San Francisco is known for its delicious food, the Golden Gate Bridge, Pier 39, and many more famous attractions

San Francisco is known for its delicious food, the Golden Gate Bridge, Pier 39, and many more famous attractions. If you want to make sure you enjoy your trip to the fullest, be sure to head to San Francisco’s Chinatown. San Francisco’s Chinatown is a unique cultural fair that you’ll never forget. It is the oldest and second largest Chinatown in North America. Enjoy the food, history, shopping and more of San Francisco’s Chinatown on this one-day trip.

Dragon’s Gate

This is a historic gate arch from which one can enter the city’s nearby Chinatown. It was built in 1970 as the southern entrance to the neighborhood. This unique Dragon’s Gate was built entirely in the Chinese style: of stone, not of wood. It and the Golden Dragons Streetlight both lead visitors to the shops of Grant Avenue upstairs.

Great Eastern Restaurant

Here you’ll find sho-mai carts almost everywhere, taking your breath away and the lanes filled with delicious delicacies. But, when you visit this place, be sure to taste Dim Sum, the real Chinese cuisine at the Great Eastern Restaurant. This restaurant is known for its affordable food. They make a variety of dumplings and sweet breads, which will fill your stomach and not put too much burden on the pocket.

Chinese Culture Center The

Chinese Culture Center is a leading community, non-profit organization that was established in 1965 as the operational center of the Chinese Culture Association. It is a matter of wonder how the expatriate population has come to Chinatown in the last 50 years to beautify its life along with its art-wealth. CCC’s exhibitions on the third floor of the Hilton range from street art to pioneering and advanced photography, and admission is free.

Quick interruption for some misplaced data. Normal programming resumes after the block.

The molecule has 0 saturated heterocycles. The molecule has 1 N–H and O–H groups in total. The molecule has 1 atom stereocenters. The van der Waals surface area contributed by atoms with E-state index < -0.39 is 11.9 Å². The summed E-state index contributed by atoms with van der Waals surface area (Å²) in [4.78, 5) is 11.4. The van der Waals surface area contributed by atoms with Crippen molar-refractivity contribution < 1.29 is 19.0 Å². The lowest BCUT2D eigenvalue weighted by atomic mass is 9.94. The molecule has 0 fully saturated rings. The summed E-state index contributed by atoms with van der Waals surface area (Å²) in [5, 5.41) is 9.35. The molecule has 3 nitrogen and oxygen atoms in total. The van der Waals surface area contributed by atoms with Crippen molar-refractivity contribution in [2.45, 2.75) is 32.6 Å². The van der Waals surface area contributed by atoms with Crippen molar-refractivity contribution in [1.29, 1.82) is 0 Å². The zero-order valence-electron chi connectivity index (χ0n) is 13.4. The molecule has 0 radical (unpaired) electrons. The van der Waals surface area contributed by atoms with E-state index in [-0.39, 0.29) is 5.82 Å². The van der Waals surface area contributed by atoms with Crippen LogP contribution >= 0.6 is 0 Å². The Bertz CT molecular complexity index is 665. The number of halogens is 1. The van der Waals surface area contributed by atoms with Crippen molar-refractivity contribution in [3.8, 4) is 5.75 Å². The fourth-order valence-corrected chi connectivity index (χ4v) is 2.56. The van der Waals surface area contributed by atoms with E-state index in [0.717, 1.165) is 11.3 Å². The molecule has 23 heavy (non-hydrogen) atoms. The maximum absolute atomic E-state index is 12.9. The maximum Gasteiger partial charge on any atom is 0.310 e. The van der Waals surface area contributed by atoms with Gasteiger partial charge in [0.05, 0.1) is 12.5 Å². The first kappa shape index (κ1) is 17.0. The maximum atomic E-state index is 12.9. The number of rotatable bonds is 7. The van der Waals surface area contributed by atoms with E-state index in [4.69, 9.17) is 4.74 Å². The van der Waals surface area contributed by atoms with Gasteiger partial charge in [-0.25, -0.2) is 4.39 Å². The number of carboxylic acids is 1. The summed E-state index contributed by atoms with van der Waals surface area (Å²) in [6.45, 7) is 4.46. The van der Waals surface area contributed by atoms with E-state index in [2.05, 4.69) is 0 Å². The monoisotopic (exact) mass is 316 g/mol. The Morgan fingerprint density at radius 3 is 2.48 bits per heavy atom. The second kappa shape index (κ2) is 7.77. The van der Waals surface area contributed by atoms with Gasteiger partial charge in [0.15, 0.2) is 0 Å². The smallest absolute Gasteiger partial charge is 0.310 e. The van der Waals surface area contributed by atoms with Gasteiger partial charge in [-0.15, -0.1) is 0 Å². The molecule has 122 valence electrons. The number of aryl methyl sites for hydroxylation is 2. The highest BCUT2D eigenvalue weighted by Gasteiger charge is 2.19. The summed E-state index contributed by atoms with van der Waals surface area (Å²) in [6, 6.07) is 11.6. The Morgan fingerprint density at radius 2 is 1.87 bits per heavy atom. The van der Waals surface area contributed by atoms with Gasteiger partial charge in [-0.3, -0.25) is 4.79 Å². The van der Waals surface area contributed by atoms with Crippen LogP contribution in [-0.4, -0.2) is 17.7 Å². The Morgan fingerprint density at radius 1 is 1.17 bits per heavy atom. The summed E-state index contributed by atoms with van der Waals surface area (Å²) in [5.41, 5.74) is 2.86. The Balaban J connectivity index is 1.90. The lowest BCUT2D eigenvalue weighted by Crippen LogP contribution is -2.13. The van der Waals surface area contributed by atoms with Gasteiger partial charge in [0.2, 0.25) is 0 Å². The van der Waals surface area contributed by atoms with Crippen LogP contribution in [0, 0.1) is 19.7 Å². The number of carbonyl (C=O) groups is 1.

America’s Chinese Historical Institution

This museum depicts the experiences of Chinese immigrants in America through photographs and artifacts. Established in this historic building designed by Julia Morgan, the Chinese Historical Society of America provides invaluable information on Chinese-American contributions to the culture and history outside of San Francisco for a fee of only $5, and if you stay there during a weekend. You will also get to witness a matrimonial tea festival. Pre-advice: The Chinese Historical Society of America offers not only museum visits but also neighborhood tours.

Chinatown’s Kite-shop

Grant Avenue is lined with shops selling all kinds of herbs and inexpensive jewelry, but Chinatown’s Kite-shop is a bit out of place. A variety of kites, feng shui items and decorative items with a festive hue are found in this colorful historic shop. Sure, it’s the best shop for dragons, kites and handmade precious items, but you’ll also find iPad covers and unique items here. And they are open till 8:30 at night, so you can be there late too.

Golden Gate Fortune Cookie Factory

The hand-crafted star cookies at this historic bakery are made in a small open kitchen and can be viewed free of charge. This cookie factory is located in a small and narrow street in Chinatown with no parking nearby. When they are cooked, there is a very sweet smell inside. It is such a small space that more than 10 people get trapped inside. The local people involved in tourism activities also do not tire of praising the Golden Gate Fortune Cookie Company, which has been producing cookies since 1962. Be sure to visit once and satisfy your curiosity by seeing how they prepare star cookies before the dough hardens.

R&G Lounge

This famous Cantonese restaurant is built in a basic basement and the upstairs rooms are more modest. As some of Chinatown’s huge banquet halls closed, so did this 225-seat three-story lounge that serves litchi martinis and salt-and-pepper crabs to the hungry and thirsty. The R&G Lounge is small, but well organized, serving up spacious, traditional dishes, balancing the most American hues with colorful choices.

 Li Po Cocktail Lounge

Named after an ancient poet, this 77-year-old pool is famous for its Chinese cocktail Mai Tai and the golden Buddha behind the circular bar. Yes, it’s bustling with the East, but an institution that ranks among the top wealthiest in San Francisco.

Yuet Li

This late-night Cantonese seafood restaurant (open five nights a week until 3 a.m.) is considered the night capital of Chinatown. After a whole day’s gathering of middle-aged people, the club kids come here and then the lovers of waking up in the night enjoy the delicacies here. The green decorations on the dishes make them even more nutritious. So, make sure to stop by in San Francisco’s world famous Chinatown and fulfill your inquisitive desires while savoring the delicious cuisine and enjoying the wonderful views.



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